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of the second stage nozzles to a pressure slightly greater than the condenser vacuum at the entrance to the second set of moving blades, against which it now impinges and passes through still doing work, due to velocity and mass.
From this stage the steam passes to the condenser. If the turbine is a four-stage machine and the initial pressure is 180 lbs., the pressure at the different stages would be distributed in about the following manner: Initial pressure, 180 lbs.; first stage, 50 lbs.; second stage, 5 lbs.; third stage, partial vacuum, and fourth stage, condenser vacuum.
The Curtis turbine is built by the General Electric Co. at their works in Schenectady, New York, and Lynn, Mass. The larger sizes are of the vertical type, and those of small capacity are horizontal.
Fig. 134 gives a general view of a 5,000 K. W. turbine and generator. The generator is shown at the top, while the turbine occupies the middle and lower section. A portion of the inlet steam pipe is shown, ending in one nozzle group at the side.
There are three groups of initial nozzles, two of which are not shown. The revolving parts of this unit are set upon a vertical shaft, the diameter of the shaft corresponding to the size of the unit. For a machine having the capacity of the one illustrated by Fig. 134 the diameter of the shaft is 14 in.
The shaft is supported by and runs upon a step bearing at the bottom. This step bearing consists of two cylindrical cast iron plates, bearing upon each 'other and having a central recess between them into which lubricating oil is forced under pressure by a steam or electrically driven pump, the oil passing up from beneath. A weighted accumulator is sometimes
installed in connection with the oil pipe as a convenient device for governing the step bearing pumps, and also as a safety device in case the pumps should fail, but it is seldom required for the latter purpose, as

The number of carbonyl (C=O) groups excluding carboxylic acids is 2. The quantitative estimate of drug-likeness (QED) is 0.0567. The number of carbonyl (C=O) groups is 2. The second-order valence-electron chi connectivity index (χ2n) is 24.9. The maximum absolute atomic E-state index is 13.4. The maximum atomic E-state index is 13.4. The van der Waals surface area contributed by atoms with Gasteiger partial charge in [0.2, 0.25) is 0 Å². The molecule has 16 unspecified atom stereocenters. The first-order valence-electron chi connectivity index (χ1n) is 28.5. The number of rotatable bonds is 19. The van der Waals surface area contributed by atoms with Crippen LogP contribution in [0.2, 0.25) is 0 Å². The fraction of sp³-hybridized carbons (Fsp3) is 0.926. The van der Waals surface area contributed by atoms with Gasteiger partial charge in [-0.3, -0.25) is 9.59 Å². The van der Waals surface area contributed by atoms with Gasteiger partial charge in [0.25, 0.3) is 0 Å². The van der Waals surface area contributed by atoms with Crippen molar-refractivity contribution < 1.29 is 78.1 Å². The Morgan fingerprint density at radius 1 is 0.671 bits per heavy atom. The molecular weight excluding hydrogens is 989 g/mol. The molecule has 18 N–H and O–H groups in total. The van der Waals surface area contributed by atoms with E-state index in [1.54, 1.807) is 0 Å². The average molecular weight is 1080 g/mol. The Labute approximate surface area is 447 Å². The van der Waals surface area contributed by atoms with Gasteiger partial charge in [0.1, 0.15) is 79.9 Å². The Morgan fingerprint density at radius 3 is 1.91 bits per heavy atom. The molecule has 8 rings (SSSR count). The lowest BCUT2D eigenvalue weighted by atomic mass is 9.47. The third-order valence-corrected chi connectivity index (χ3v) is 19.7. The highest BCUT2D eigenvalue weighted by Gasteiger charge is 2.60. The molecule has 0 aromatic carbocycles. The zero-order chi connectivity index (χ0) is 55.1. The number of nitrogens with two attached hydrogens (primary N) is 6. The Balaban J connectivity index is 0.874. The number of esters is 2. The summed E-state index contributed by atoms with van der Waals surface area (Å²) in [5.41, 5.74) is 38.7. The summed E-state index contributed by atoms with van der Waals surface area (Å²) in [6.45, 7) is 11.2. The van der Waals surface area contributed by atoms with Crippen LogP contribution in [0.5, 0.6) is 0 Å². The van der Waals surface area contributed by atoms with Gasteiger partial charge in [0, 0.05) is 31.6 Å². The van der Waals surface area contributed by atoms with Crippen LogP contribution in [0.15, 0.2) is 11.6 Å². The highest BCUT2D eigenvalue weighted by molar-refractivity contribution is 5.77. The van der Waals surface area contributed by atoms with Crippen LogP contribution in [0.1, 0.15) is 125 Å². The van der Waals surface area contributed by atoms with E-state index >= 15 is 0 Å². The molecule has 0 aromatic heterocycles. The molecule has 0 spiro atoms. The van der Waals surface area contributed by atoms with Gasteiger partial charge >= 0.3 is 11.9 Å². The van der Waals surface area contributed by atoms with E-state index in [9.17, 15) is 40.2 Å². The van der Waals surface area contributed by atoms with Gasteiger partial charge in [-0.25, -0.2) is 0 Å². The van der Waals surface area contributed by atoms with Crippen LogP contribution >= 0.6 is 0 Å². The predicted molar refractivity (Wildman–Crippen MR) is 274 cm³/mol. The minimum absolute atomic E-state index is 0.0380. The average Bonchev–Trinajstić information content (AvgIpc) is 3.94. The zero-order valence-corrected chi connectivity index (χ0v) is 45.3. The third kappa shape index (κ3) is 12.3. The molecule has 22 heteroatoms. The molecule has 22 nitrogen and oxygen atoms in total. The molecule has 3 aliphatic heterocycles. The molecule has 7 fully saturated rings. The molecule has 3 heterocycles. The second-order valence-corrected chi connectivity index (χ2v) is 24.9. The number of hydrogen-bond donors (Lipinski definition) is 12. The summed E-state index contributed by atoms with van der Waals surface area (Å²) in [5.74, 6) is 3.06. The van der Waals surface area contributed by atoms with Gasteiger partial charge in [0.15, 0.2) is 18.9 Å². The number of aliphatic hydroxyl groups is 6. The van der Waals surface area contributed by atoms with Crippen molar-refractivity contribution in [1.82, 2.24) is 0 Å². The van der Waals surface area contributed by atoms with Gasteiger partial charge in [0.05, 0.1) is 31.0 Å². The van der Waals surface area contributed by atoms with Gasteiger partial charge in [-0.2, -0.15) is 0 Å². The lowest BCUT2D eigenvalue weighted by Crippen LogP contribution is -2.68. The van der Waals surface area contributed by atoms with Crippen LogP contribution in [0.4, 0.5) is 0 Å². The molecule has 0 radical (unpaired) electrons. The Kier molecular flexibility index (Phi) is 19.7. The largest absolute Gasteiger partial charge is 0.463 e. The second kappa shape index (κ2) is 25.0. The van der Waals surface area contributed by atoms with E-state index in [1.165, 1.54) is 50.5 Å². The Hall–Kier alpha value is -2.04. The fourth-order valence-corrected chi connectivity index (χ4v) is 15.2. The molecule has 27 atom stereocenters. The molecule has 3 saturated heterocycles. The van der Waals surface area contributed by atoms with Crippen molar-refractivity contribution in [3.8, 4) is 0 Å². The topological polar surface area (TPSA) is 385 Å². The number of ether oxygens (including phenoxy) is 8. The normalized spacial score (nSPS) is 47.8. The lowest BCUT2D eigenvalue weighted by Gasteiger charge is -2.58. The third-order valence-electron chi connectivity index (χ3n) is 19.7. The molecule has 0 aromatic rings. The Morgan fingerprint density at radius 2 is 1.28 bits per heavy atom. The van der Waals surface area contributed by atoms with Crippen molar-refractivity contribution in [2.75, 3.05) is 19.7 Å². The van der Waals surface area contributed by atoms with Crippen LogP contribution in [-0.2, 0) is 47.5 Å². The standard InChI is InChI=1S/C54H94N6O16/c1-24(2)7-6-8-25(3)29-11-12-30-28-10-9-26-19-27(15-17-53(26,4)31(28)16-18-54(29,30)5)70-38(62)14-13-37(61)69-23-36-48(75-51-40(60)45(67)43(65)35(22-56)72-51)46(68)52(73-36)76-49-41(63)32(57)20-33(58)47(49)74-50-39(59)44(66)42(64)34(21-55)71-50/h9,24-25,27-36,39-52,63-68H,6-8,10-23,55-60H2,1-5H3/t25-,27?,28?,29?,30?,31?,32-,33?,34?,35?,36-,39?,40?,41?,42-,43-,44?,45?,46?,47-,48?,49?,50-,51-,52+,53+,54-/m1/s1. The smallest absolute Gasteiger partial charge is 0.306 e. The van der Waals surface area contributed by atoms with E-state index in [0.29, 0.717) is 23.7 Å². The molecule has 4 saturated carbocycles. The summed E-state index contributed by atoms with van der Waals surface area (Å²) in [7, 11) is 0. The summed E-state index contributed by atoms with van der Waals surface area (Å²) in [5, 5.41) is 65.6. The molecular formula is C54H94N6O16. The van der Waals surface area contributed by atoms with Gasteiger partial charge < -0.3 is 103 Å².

the step bearing pumps have proven, after a long service in a number of cases, to be reliable. The vertical shaft is also held in place and kept steady by three sleeve bearings, one just above the step, one between the turbine and generator, and the other near
the top. These guide bearings are lubricated by a standard gravity feed system. It is apparent that the amount of friction in the machine is very small, and as there is no end thrust caused by the action of the steam, the relation between the revolving and stationary blades may be maintained accurately. As a con
sequence, therefore, the clearances are reduced to the minimum.
The Curtis turbine is divided into two or more stages, and each stage has one, two or more sets of revolving blades bolted upon the peripheries of wheels keyed to the shaft. There are also the corresponding sets of stationary blades, bolted to the inner walls of the cylinder or casing. As in the Westinghouse-Parsons
type, the function of the stationary blades is to give direction to the flow of steam.
Fig. 135 illustrates one stage of a 500 K. W. turbine in course of construction. It will be observed that there are three wheels, and that in the spaces between these wheels the stationary buckets or vanes are
placed, being firmly bolted to the casing. Fig. 136 shows sections of both revolving and stationary buckets ready to be placed in position. The illustration in Fig. 135 shows the lower or last stage. The clearance between the revolving and stationary blades is from 3 to it in., thus reducing the wastage of steam to a very low percentage. The diameters of the
wheels vary according to the size of the turbine, that of a 5,000 K. W. machine being 13 ft.
Fig. 137 shows a nozzle diaphragm with its various openings, and it will be noted that the nozzles are set at an angle to the plane of revolution of the wheel.
Fig. 138 is a diagram of the nozzles, moving blades and stationary blades of a two-stage Curtis steam turbine. The steam enters the nozzle openings at the top, controlled by the valves shown, the regulation of which will be explained later on. In the cut Fig. 138 two of the valves are open, and the course of the steam through the first stage is indicated by the arrows.
After passing successively through the different sets of moving blades and stationary blades in the first stage, the steani passes into the second steam chest. The Aow of steam from this chamber to the second stage of buckets is also controlled by valves, but the function of these valves is not in the line of speed regulation but for the purpose of limiting the pressure in the stage chambers, in a manner somewhat similar to the control of the receiver pressure in a two-cylinder or threecylinder compound reciprocating engine.
The valves controlling the admission of steam to the second and later stages differ from those in the first group in that they partake more of the nature of slide